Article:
Yesterday's 777 point drop was the biggest one day point decline in the history of the Dow Jones Industrial Average. Some say it felt like black Monday, October 19, 1987, when the Dow dropped 508 points. There is a subtle difference however in the magnitude of each decline - yesterday's amounted to a decline of 7+%, while the drop on October 19, 1987 was a whopping 23%. For yesterday to have matched Black Monday, the Dow would have had to drop 2,300 points. Now how do you think that would have felt? Talk about the end of the world!
So, as you can see, as unsettling as yesterday was, we've seen worse. I was there in '87, it was the third year of my career, and yes I know what you're thinking - I am a lot older than I look.
Of course the question now is, do we hang in there and continue to ride this roller coaster, or do we jump off and wait for the ride to end - without us on it. I think the roller coaster is a fitting analogy, in that about the only way to get seriously hurt during a roller coaster ride is to jump off right in the middle of it. By the way, for the twelve months immediately following that "Black Monday" in '87, the Dow was up 22.9%.
It's very clear; the stock market wants the rescue package. And, based on the current state of the credit markets, Main Street may not think so, but (in the short-run anyway) they may need it even worse.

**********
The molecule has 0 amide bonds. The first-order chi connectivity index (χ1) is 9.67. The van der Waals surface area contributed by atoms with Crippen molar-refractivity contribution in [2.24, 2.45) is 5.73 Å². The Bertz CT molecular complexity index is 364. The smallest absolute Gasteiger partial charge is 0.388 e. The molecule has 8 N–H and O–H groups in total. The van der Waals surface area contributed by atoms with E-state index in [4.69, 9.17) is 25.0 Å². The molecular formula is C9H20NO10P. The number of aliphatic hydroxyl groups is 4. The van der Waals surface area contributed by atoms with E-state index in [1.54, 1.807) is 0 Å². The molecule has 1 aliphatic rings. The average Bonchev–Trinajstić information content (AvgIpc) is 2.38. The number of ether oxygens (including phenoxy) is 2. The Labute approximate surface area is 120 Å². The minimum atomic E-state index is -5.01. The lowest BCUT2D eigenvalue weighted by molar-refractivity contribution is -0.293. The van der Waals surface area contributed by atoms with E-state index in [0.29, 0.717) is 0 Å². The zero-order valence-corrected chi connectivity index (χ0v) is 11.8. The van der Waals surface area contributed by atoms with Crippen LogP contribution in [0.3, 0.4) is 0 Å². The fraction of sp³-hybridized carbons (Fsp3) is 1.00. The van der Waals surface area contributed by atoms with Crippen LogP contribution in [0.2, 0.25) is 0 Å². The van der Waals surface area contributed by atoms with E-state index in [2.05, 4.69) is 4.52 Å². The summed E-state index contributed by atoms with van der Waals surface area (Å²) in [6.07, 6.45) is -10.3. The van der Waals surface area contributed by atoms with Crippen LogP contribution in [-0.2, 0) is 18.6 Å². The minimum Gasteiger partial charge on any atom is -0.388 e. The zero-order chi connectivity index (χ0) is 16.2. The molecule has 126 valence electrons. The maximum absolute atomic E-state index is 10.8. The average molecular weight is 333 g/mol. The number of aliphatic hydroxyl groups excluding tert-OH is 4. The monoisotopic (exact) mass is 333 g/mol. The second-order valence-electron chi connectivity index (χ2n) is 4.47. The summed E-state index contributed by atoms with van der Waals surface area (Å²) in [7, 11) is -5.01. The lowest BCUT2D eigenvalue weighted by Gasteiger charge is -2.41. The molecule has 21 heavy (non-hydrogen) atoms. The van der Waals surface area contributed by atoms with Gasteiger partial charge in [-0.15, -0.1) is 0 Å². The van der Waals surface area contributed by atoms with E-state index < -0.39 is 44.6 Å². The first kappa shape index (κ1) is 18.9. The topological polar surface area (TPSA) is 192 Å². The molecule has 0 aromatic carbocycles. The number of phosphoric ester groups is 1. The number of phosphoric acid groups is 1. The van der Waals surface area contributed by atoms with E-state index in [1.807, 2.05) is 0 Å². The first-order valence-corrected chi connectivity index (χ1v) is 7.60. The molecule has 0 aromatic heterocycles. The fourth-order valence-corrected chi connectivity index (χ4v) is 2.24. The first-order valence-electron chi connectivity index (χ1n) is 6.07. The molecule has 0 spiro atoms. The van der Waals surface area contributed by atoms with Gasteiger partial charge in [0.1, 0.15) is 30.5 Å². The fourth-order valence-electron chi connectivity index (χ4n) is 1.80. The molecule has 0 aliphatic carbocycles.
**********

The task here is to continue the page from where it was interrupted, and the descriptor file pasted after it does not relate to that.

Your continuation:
As odd as this may sound, and assuming Wall Street has it right (not that they do necessarily), the best thing for everyone may very well be another big sell off in the stock market today. As I suggested in my last commentary, yesterday's decline had nothing to do with fundamentals and everything to do with emotion - the market sent a strong message (right or wrong) to the politicians that they need to stop politicking and get something constructive done.
So, for just this moment, think of the market as an emotional barometer, or perhaps a messenger to Washington - and keep that thought if you decide to take a look at your September brokerage statement.
Everything you owned back when the market peaked last October is still there. In fact, since most of you reinvest your dividends and capital gains, you have noticeably more shares than you did at that time. Which means you've been doing what smart investors do - buying more as prices decline. And you youngsters who are putting money into your 401(k) plans (as long as you're well diversified) should be grinning from ear to ear - opportunities like this (to pile up shares) don't come very often.
You'll no doubt be hearing from me again soon.